Control. Trying to control what you can. Every little detail. Making sure your kids don’t remember the uncertainty or the disruption but only remember the fun. The laughter. The extra time with mom and dad.

Or maybe. Just maybe you don’t get to stay at home, safe in your bubble. Maybe you are “essential” or maybe you don’t have a choice if your family wants to eat. So you go to work, with fear of what you could be exposed to, what you could bring home to your family.

The anxiety of the unknown has eaten at you.

Friend, I have been there. I have lived this life, long before it was your reality. Let me tell you something.

It gets better. You adjust. You make new plans. Find new routines. Find a new normal. You learn to enjoy the little things. To not take life for granted. To not judge others for their decisions. Remember we are all just trying to get by, doing the best we can with what we have. We are all just surviving.

FRIEND, Let me tell you the best part.

You can do more than just survive.

You can thrive.

There isn’t some magic secret.

It’s really simple. You move on. You find you new normal and you go on.

I’m not saying it’s not okay to grieve.

You can grieve. You should grieve.

It’s okay to not be okay.

But friend. You can’t stay there.

You have to move on. You have to get up. Put one foot in front of the other and move. It will be okay. It may not be okay right now, but it will be one day. You have to find your new normal, and accept it.

No, its not always pretty and it’s not always what you want. But there is beauty in letting God work. In letting God take control. Letting him show you what he needs to show you.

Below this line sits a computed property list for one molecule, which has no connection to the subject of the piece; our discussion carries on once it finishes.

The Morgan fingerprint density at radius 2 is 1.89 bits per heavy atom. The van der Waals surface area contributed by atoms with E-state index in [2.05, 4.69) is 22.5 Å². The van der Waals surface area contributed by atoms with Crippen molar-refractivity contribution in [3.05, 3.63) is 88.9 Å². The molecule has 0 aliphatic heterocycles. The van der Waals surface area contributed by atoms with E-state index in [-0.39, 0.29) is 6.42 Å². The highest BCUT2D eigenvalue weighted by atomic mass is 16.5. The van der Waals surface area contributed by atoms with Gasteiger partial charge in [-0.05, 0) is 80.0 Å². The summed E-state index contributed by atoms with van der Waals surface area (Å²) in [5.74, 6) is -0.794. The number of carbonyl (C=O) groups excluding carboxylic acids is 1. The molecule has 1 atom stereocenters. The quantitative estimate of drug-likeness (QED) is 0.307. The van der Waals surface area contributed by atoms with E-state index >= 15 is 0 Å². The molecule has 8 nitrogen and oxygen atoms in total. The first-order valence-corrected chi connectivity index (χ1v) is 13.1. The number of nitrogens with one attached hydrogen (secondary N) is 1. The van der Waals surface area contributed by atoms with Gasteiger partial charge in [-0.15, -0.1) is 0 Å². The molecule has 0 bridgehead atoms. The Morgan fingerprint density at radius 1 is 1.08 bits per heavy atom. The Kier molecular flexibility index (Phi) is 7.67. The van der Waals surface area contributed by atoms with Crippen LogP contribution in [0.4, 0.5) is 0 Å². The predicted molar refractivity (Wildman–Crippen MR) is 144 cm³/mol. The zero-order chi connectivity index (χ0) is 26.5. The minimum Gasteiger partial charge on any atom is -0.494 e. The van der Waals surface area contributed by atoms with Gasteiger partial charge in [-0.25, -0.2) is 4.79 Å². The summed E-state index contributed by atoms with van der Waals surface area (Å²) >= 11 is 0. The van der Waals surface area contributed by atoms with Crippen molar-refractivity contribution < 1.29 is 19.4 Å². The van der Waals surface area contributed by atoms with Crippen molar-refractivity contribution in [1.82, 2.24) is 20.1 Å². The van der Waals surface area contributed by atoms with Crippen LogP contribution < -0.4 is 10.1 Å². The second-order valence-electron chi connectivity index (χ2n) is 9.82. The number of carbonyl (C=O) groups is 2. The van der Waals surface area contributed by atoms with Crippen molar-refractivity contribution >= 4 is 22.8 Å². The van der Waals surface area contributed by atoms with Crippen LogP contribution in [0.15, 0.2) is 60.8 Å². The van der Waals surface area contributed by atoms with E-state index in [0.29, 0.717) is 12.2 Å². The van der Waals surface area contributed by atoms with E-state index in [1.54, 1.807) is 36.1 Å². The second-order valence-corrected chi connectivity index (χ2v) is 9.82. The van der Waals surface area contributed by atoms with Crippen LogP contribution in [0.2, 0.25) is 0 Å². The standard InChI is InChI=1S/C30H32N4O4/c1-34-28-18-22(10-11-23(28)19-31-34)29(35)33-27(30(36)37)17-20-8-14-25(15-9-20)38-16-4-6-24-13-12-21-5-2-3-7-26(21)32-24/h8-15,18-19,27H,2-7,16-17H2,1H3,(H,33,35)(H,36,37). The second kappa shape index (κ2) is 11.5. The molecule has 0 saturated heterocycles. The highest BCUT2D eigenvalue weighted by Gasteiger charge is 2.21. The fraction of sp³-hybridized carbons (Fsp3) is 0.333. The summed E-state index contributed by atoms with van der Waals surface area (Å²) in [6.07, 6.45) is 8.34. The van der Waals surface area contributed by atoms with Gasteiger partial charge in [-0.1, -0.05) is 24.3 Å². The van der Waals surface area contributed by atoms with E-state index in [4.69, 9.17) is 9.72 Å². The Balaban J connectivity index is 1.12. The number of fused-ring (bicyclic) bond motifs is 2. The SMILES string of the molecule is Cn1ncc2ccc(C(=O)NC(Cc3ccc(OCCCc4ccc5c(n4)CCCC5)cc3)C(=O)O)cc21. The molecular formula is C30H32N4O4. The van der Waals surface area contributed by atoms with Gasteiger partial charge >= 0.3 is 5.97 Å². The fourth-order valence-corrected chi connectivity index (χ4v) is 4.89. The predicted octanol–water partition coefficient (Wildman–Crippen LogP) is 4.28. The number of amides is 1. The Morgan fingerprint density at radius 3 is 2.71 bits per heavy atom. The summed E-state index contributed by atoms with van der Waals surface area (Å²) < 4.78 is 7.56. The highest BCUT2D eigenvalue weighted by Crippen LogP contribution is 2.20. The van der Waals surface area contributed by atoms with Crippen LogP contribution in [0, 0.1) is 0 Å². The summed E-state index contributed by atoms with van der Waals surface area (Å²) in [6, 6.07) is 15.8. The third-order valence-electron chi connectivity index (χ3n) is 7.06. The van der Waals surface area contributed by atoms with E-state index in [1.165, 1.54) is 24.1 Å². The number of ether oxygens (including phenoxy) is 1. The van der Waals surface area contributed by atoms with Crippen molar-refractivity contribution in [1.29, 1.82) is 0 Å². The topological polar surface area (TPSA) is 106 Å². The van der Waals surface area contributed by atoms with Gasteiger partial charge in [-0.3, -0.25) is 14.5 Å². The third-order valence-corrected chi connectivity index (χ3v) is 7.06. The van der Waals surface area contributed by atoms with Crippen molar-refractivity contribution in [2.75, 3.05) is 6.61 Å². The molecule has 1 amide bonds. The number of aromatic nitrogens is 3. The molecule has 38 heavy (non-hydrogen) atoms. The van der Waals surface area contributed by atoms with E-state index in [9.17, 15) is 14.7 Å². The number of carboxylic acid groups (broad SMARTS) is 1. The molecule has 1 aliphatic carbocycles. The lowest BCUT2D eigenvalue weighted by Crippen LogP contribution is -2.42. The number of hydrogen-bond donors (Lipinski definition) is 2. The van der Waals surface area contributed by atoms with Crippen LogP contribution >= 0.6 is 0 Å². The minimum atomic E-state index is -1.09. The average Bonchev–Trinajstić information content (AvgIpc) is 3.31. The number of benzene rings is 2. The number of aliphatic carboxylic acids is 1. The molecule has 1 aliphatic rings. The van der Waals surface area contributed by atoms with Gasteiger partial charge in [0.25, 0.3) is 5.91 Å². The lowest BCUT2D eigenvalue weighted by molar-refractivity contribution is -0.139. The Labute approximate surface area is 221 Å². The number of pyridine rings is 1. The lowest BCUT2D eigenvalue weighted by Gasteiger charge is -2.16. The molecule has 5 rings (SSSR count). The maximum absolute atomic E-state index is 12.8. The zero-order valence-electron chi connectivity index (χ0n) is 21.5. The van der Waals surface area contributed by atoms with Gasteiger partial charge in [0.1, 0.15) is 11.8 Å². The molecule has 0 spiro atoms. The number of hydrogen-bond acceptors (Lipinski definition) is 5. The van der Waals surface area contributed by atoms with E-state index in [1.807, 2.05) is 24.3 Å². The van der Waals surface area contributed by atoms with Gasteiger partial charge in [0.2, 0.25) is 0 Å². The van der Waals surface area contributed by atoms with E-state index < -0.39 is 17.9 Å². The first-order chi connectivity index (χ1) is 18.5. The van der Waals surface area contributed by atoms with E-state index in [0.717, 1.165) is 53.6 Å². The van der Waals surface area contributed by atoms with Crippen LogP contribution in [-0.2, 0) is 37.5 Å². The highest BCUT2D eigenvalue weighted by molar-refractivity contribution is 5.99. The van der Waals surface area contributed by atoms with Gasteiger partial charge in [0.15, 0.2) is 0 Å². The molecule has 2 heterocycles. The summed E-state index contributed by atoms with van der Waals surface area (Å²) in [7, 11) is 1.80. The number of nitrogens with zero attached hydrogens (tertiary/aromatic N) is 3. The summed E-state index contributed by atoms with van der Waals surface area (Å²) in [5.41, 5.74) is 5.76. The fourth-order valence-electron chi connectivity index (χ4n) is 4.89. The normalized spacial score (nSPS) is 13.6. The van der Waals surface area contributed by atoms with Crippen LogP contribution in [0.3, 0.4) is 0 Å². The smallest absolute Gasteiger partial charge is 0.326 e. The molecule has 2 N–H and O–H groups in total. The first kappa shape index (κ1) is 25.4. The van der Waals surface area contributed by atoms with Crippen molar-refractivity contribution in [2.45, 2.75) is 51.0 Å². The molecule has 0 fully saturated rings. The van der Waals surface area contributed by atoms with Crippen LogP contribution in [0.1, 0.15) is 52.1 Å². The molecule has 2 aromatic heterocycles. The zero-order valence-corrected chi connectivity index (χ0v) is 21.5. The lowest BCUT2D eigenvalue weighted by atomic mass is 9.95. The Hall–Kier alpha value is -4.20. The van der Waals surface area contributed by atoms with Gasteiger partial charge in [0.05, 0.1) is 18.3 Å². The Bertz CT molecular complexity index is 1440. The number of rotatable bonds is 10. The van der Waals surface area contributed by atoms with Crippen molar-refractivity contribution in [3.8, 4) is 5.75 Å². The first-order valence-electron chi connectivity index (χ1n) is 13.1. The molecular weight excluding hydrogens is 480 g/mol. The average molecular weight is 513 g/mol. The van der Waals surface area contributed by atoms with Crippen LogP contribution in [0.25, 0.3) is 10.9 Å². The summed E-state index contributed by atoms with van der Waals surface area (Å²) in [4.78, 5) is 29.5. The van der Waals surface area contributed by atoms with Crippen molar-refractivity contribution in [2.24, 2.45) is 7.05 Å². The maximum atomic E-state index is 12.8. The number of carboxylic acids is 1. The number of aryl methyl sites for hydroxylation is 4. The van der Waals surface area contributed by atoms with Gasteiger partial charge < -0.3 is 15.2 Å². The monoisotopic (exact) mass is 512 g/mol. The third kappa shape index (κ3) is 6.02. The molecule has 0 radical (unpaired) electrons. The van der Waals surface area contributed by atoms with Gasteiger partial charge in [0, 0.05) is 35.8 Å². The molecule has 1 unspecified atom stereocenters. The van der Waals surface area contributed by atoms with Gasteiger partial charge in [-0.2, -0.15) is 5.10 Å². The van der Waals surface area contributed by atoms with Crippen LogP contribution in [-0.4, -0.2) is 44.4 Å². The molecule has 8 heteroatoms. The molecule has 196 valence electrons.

There is beauty in the chaos.

Three years ago, my life turned upside down. Suddenly everyday normal things were a threat to my families survival. For 1,193 days I have lived with the very real threat the most normal things could cost my daughter her life. Too much stimulus, too much noise, lack of sleep, too much stress, school, a playground fall, the common cold, a fever, even just random chance. All of these things were a threat to my daughter. They still are. Even more so now.

Friend, I know. I’ve been there. Let me tell you, the view is much better once you let go of that control. Of that fear that if you don’t have it all together it will all fall apart.

God has it all together. The pieces may not make sense right now, but weeks, months, and years from now you will start to be able to piece the puzzle together; and little by little you will start to be able to see just how God was moving.

I won’t tell you it’s easy. It may be the hardest thing you ever have to do. I won’t even tell you that the fear goes away. It stays. It’s there in the back of your mind. However, once you accept it the new normal, the fear doesn’t control you anymore.

Once you stop giving fear that control. You can truly enjoy the change. Because believe me there are good things happening in the change. You just have to look. You have to let go of your control to see them.

Friend, it is possible to come out of this season better than when you entered it. It’s possible that this could be one of the better things to happen to you. It is possible to live with a peace beyond reason in this scary time.

I tell you it’s possible. Because I know. Because I have lived it. I am living it. I will continue to live it. Long after your worries are over, long after this season has passed. My fears will still remain. And I will remain at ease. I will continue to choose peace over fear. You will too. When the next crisis comes, and it will. You will choose peace over fear. You are stronger than you know. Stronger than your fear.

So welcome to my world. I am so incredibly thankful that you are only having to experience this fear temporarily. While, I hate that you have had to experience this fear, this uncertainty. I am so thankful that you also understand a little bit better of what its like to be me, the parent of a medically fragile child.